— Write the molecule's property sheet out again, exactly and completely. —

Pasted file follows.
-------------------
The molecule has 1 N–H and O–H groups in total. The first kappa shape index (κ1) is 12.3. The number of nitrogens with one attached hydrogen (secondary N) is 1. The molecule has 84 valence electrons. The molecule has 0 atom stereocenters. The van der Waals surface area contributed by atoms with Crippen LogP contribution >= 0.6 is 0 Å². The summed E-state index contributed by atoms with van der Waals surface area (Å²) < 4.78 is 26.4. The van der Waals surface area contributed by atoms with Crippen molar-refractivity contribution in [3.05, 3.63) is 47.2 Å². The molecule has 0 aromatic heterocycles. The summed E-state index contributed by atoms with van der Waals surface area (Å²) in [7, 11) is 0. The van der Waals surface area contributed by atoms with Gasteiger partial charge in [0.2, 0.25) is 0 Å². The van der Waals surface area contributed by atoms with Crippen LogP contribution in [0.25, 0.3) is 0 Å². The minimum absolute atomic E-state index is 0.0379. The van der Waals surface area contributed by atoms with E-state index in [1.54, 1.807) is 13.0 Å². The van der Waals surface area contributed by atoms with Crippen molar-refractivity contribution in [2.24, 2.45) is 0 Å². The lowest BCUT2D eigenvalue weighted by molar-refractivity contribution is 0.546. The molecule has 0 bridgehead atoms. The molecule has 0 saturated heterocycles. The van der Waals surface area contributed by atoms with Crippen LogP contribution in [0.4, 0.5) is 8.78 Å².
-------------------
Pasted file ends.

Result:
The molecule has 1 N–H and O–H groups in total. The first kappa shape index (κ1) is 12.3. The number of nitrogens with one attached hydrogen (secondary N) is 1. The molecule has 84 valence electrons. The molecule has 0 atom stereocenters. The van der Waals surface area contributed by atoms with Crippen LogP contribution >= 0.6 is 0 Å². The summed E-state index contributed by atoms with van der Waals surface area (Å²) < 4.78 is 26.4. The van der Waals surface area contributed by atoms with Crippen molar-refractivity contribution in [3.05, 3.63) is 47.2 Å². The molecule has 0 aromatic heterocycles. The summed E-state index contributed by atoms with van der Waals surface area (Å²) in [7, 11) is 0. The van der Waals surface area contributed by atoms with Gasteiger partial charge in [0.2, 0.25) is 0 Å². The van der Waals surface area contributed by atoms with Crippen LogP contribution in [0.25, 0.3) is 0 Å². The minimum absolute atomic E-state index is 0.0379. The van der Waals surface area contributed by atoms with E-state index in [1.54, 1.807) is 13.0 Å². The van der Waals surface area contributed by atoms with Crippen molar-refractivity contribution in [2.24, 2.45) is 0 Å². The lowest BCUT2D eigenvalue weighted by molar-refractivity contribution is 0.546. The molecule has 0 bridgehead atoms. The molecule has 0 saturated heterocycles. The van der Waals surface area contributed by atoms with Crippen LogP contribution in [0.4, 0.5) is 8.78 Å².